One of the most difficult things to learn is that mindfulness is not dependent on any emotional or mental state.. You don't need to move at a snail's pace to be mindful. You don't even need to be calm. You can be mindful while solving problems in intensive calculus. You can be mindful in the middle of a football scrimmage. You can even be mindful in the midst of a raging fury. Mental and physical activities are no bar to mindfulness.
Sure, but don't forget that this is in a broader context of doing meditation practice that helps set up the conditions that give rise to mindfulness.
This being is bound to samsara, kamma is his means for going beyond.
SN I, 38.

Ar scáth a chéile a mhaireas na daoine.
People live in one another’s shelter.

"We eat cold eels and think distant thoughts." -- Jack Johnson
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Re: The causes for wisdom

Postby mikenz66 » Fri Feb 08, 2013 8:28 am

dhamma follower wrote:Being an ex of the meditation camp that you are referring to...

Why do there have to be camps? And why are the KS followers so keen to define themselves as a camp and waste time criticising other camps (interpretations of the Buddha vacana)? It's that constant rubbishing (and simplistic parodying of views) of the other camps that I found completely off-putting when I met a few in person. Quite unlike the tolerant discussion I find in other off-line groups, who are usually prepared to compare ideas and experiences without trying to show that they have the only right interpretation. I found it baffling, since there is clearly some good knowledge in that group, but I was perplexed that (with the notable exception of Robert) they had little interest in discussing what we had in common.

That you (and the other KS followers) recognise that there was a problem with how you were practising, and are now practising in a way that you feel is more effective is excellent. Many followers of the Buddha Dhamma believe that they have had analogous recognitions that changed the way they viewed the Dhamma. It would be more useful to share these experiences and views, rather than trying to prove that one view is better than another (which seems contrary to the way the Buddha taught).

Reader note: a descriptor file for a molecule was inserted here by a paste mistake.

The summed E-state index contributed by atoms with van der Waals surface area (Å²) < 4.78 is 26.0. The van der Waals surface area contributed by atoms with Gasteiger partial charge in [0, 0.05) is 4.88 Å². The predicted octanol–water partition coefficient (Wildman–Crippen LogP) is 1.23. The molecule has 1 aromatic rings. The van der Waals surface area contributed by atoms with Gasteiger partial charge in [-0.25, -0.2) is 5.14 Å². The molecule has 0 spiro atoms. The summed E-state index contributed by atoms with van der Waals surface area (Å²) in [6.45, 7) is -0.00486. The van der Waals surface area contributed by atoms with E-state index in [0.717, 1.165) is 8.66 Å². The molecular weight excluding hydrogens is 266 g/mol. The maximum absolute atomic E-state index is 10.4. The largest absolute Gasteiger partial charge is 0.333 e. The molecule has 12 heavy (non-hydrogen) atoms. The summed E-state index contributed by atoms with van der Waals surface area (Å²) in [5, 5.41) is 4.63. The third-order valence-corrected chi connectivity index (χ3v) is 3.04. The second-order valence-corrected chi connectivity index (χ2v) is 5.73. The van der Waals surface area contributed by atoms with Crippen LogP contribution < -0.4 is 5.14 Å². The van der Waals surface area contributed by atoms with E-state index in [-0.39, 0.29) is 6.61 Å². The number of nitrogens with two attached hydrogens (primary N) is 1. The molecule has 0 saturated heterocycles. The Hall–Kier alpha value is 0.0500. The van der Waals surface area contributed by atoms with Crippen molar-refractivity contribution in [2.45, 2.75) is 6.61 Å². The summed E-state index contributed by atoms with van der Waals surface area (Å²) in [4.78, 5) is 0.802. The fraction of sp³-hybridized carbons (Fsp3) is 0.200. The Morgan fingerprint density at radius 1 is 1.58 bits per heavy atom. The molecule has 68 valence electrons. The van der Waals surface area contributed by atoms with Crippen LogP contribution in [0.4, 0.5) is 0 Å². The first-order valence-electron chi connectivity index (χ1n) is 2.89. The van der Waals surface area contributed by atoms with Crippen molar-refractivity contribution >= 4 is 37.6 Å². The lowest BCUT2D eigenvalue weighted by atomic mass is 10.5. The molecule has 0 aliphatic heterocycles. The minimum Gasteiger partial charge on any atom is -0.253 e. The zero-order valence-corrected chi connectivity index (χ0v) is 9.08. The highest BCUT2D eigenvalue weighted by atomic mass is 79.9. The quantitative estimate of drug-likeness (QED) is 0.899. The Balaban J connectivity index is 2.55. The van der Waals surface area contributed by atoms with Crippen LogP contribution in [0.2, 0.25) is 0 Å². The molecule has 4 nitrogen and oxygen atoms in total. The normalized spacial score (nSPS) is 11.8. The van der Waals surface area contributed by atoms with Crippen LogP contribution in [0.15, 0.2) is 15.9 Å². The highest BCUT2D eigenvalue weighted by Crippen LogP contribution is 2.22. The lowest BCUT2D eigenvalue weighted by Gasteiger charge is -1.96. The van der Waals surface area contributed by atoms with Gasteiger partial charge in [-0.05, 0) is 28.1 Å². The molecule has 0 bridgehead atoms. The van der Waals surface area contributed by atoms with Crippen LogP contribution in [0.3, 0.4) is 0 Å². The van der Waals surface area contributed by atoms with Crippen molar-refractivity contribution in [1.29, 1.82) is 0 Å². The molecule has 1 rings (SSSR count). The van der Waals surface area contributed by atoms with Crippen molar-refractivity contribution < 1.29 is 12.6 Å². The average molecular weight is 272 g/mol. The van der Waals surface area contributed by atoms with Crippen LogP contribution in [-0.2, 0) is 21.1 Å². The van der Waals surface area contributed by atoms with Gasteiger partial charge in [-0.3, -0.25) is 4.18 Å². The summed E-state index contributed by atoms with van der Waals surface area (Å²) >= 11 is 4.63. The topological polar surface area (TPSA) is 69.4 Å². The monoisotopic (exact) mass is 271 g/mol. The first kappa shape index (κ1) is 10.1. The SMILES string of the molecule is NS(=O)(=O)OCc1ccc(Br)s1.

[Of course, this camp thing seems to be very common on-line, in forums such as this one, but in my experience is generally the exceptions off-line.]

:anjali:
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Re: The causes for wisdom

Postby dhamma follower » Fri Feb 08, 2013 9:15 am

mikenz66 wrote:
dhamma follower wrote:Being an ex of the meditation camp that you are referring to...

Why do there have to be camps?



It is just a way of saying "You are describing exactly where I was as well as many people I know" -which is a fact. No offence intended. I apologize if any.

It would be more useful to share these experiences and views, rather than trying to prove that one view is better than another


I sincerely don't see how to share my views that I believe to be true (what I think I am doing) and not to show that it is closer to what is taught by the Buddha than another view which is different from mine?

In the end, views don't belong to anyone, Let's just discuss views :-)?

Brgds,
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Re: The causes for wisdom

Postby tiltbillings » Fri Feb 08, 2013 9:24 am

dhamma follower wrote:It is just a way of saying "You are describing exactly where I was as well as many people I know" -which is a fact. No offence intended. I apologize if any.
No offense, but the problem is that you are making a very serious mistake in thinking that your failure with meditation is something that you can generalize to everyone else who is not you.

I sincerely don't see how to share my views that I believe to be true (what I think I am doing) and not to show that it is closer to what is taught by the Buddha than another view which is different from mine?
That is actually very sad, and i think that points to a very contracted view of the Dhamma, but then that is my opinion, and as I do not have to agree with your opinion, you do not have to agree with mine.
This being is bound to samsara, kamma is his means for going beyond.
SN I, 38.

Ar scáth a chéile a mhaireas na daoine.
People live in one another’s shelter.

"We eat cold eels and think distant thoughts." -- Jack Johnson
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Re: The causes for wisdom

Postby Mr Man » Fri Feb 08, 2013 9:38 am

dhamma follower wrote:
I sincerely don't see how to share my views that I believe to be true (what I think I am doing) and not to show that it is closer to what is taught by the Buddha than another view which is different from mine?

In the end, views don't belong to anyone, Let's just discuss views :-)?



Hi dhamma follower
Don't the above two sentences contradict each other?

I'm interested in how established you are in you views and what is their source?

Are your views fluid and you wish to explore or have they been fixed?
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Re: The causes for wisdom

Postby dhamma follower » Fri Feb 08, 2013 11:11 am

Mr Man wrote:
dhamma follower wrote:
I sincerely don't see how to share my views that I believe to be true (what I think I am doing) and not to show that it is closer to what is taught by the Buddha than another view which is different from mine?

In the end, views don't belong to anyone, Let's just discuss views :-)?



Hi dhamma follower
Don't the above two sentences contradict each other?

I'm interested in how established you are in you views and what is their source?

Are your views fluid and you wish to explore or have they been fixed?


Hi Mr Man,

They don't. Views, as any reality, don't belong to anyone, ok?
There are however, right view and wrong view.

The first sentence was just to say that it is inevitable to try to prove one's view is right if one think it is right. Everyone is doing that here.